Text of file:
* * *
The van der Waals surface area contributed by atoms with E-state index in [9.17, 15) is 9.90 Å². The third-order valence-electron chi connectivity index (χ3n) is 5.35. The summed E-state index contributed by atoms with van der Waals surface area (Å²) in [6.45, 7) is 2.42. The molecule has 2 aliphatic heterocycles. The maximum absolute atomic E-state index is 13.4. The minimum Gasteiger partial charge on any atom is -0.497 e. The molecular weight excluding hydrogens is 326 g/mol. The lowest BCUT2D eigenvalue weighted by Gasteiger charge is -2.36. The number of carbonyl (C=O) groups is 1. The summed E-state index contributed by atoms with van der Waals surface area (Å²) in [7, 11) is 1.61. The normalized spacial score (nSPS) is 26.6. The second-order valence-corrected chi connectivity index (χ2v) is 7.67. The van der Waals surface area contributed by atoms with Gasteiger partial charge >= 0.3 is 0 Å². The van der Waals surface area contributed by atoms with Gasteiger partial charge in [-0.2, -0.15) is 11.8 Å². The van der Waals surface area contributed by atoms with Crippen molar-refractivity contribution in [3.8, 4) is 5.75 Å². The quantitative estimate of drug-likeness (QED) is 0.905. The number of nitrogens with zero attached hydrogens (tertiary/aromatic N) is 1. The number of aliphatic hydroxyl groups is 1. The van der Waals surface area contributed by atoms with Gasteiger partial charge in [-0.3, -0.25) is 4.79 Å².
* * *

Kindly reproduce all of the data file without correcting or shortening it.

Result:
The van der Waals surface area contributed by atoms with E-state index in [9.17, 15) is 9.90 Å². The third-order valence-electron chi connectivity index (χ3n) is 5.35. The summed E-state index contributed by atoms with van der Waals surface area (Å²) in [6.45, 7) is 2.42. The molecule has 2 aliphatic heterocycles. The maximum absolute atomic E-state index is 13.4. The minimum Gasteiger partial charge on any atom is -0.497 e. The molecular weight excluding hydrogens is 326 g/mol. The lowest BCUT2D eigenvalue weighted by Gasteiger charge is -2.36. The number of carbonyl (C=O) groups is 1. The summed E-state index contributed by atoms with van der Waals surface area (Å²) in [7, 11) is 1.61. The normalized spacial score (nSPS) is 26.6. The second-order valence-corrected chi connectivity index (χ2v) is 7.67. The van der Waals surface area contributed by atoms with Gasteiger partial charge >= 0.3 is 0 Å². The van der Waals surface area contributed by atoms with Gasteiger partial charge in [-0.2, -0.15) is 11.8 Å². The van der Waals surface area contributed by atoms with Crippen molar-refractivity contribution in [3.8, 4) is 5.75 Å². The quantitative estimate of drug-likeness (QED) is 0.905. The number of nitrogens with zero attached hydrogens (tertiary/aromatic N) is 1. The number of aliphatic hydroxyl groups is 1. The van der Waals surface area contributed by atoms with Gasteiger partial charge in [-0.3, -0.25) is 4.79 Å².